Now, let me discuss what we found with the analysis of Z boson decays. We measured a b-JES k = 0.974^{+0.020}_{-0.018} using about 6000 Z \to b \bar b decays selected by a tight kinematical selection and double secodary vertex tagging, in 584/pb of Run II data. That means an error of less than 2% on the b-JES, which could indeed help the dilepton top mass decays.

UPDATE: for lack of time, in my first publication of this post I could not include an additional information. The 2.6 GeV systematic uncertainty due to the JES in the dilepton top mass measurement quoted above must be interpreted as a roughly 2.6% contribution from jet energy scale (my own estimate). That is because in the top mass measurement the jet energy scale typically accounts for 1 GeV uncertainty for each 1% in JES uncertainty. So, a 2% error from the Z \to b \bar b signal fit would indeed help reducing significantly that uncertainty. A back of the envelope calculation (beware of them!) would predict that combining a determination with 2% error and one with 2.6% would correspond to one of \frac{1}{1/2^2+1/2.6^2}^{0.5} = 1.6\%, or 1.6 GeV on the top mass – a reduction of 1 GeV. Despite its inaccurate nature, this computation shows that it is indeed useful to calibrate b-jets with the Z peak. In our case, the 2% uncertainty on b-JES was extracted with less than 600/pb, a dataset three times smaller in luminosity than those which produced the mentioned top mass measurements.

Yesteday Julien presented for approval, and obtained blessing for, a complementary measurement obtained from the same data sample: the cross section for Z production. Of course this is simply a check, since we know very well the Z cross section from measurements involving the background-free Z \to ee, Z \to \mu \mu decays. However, it is a very nice check at that, and technically it indeed is a first-timer: nobody measured the cross section of Z bosons in hadronic collisions before – the UA2 collaboration in 1987 produced a combined W/Z signal to hadronic jets, but did not disentangle the two.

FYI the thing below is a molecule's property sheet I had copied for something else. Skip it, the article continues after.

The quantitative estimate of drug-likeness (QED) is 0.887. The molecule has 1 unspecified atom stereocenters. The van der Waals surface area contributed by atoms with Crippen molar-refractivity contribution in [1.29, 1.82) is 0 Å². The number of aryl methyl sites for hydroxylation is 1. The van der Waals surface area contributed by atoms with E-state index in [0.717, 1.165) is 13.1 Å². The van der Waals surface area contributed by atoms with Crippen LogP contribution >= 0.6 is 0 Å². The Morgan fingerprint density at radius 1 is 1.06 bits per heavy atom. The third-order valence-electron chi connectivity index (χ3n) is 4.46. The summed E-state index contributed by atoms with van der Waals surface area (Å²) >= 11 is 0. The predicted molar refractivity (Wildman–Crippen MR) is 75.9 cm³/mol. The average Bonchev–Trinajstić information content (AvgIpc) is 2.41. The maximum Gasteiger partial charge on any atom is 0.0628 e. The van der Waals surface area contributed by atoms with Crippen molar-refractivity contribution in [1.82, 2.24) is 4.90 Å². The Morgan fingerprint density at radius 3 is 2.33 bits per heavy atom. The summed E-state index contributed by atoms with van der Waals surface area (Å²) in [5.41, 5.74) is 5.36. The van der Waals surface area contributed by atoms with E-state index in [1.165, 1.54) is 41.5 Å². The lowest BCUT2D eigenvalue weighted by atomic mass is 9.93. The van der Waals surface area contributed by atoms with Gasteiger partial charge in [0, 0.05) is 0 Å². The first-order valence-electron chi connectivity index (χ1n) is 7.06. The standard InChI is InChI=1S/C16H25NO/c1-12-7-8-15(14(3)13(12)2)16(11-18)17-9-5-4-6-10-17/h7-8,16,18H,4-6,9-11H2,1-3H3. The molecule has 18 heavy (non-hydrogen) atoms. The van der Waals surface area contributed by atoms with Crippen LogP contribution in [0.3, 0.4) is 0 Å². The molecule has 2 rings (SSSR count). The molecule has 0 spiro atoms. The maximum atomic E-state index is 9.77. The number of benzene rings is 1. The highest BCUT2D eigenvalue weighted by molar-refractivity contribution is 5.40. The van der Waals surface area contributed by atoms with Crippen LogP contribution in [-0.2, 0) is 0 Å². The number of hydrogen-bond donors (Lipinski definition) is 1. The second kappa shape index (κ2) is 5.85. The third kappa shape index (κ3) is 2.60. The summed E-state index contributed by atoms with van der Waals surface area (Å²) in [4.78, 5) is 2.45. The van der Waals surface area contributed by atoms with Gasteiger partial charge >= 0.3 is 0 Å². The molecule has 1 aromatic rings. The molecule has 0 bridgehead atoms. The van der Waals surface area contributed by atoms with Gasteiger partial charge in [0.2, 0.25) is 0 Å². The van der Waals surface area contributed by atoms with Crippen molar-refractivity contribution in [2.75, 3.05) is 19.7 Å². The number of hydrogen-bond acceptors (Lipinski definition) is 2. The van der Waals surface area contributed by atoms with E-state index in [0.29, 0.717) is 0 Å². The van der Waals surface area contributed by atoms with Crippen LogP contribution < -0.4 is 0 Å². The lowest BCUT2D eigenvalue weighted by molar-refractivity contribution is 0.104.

So what is our measurement ? We find \sigma(Z) B(Z \to b \bar b) = 1578 \pm 123 \pm 312 +541-236 pb  (the first uncertainty is statistical, the second systematic, and the third is due to the background modeling), in agreement with NLO calculations (A.D.Martin et al.), predicting 1129 \pm 22 pb.

A paper is going to be submitted to NIM quite soon… Congratulations to Julien, and of course to all the other members of our group:  K. Hatakeyama, M.Shochet, S.Kwang, C.Neu, T.Tomura, D.Whiteson – plus, of course, myself.


1. goffredo - December 8, 2007

well done!

2. Fred - December 10, 2007

“A paper is going to be submitted to NIM quite soon… Congratulations to Julien, and…”